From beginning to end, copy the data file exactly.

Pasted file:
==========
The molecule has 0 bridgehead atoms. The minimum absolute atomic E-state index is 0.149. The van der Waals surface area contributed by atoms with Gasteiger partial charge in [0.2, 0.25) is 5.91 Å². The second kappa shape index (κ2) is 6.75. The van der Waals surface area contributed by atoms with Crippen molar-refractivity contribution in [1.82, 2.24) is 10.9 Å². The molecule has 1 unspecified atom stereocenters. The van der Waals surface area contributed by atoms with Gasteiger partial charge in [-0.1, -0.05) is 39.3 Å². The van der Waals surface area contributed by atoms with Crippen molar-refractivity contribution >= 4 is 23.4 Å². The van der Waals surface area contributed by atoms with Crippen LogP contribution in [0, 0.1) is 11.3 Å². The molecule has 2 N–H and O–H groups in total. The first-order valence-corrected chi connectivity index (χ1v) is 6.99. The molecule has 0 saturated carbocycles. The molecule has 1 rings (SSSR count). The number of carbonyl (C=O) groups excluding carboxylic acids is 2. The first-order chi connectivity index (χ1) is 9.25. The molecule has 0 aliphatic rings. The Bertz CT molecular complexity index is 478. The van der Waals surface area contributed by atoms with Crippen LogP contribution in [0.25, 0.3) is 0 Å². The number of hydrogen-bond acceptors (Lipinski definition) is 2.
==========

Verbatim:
The molecule has 0 bridgehead atoms. The minimum absolute atomic E-state index is 0.149. The van der Waals surface area contributed by atoms with Gasteiger partial charge in [0.2, 0.25) is 5.91 Å². The second kappa shape index (κ2) is 6.75. The van der Waals surface area contributed by atoms with Crippen molar-refractivity contribution in [1.82, 2.24) is 10.9 Å². The molecule has 1 unspecified atom stereocenters. The van der Waals surface area contributed by atoms with Gasteiger partial charge in [-0.1, -0.05) is 39.3 Å². The van der Waals surface area contributed by atoms with Crippen molar-refractivity contribution >= 4 is 23.4 Å². The van der Waals surface area contributed by atoms with Crippen LogP contribution in [0, 0.1) is 11.3 Å². The molecule has 2 N–H and O–H groups in total. The first-order valence-corrected chi connectivity index (χ1v) is 6.99. The molecule has 0 saturated carbocycles. The molecule has 1 rings (SSSR count). The number of carbonyl (C=O) groups excluding carboxylic acids is 2. The first-order chi connectivity index (χ1) is 9.25. The molecule has 0 aliphatic rings. The Bertz CT molecular complexity index is 478. The van der Waals surface area contributed by atoms with Crippen LogP contribution in [0.25, 0.3) is 0 Å². The number of hydrogen-bond acceptors (Lipinski definition) is 2.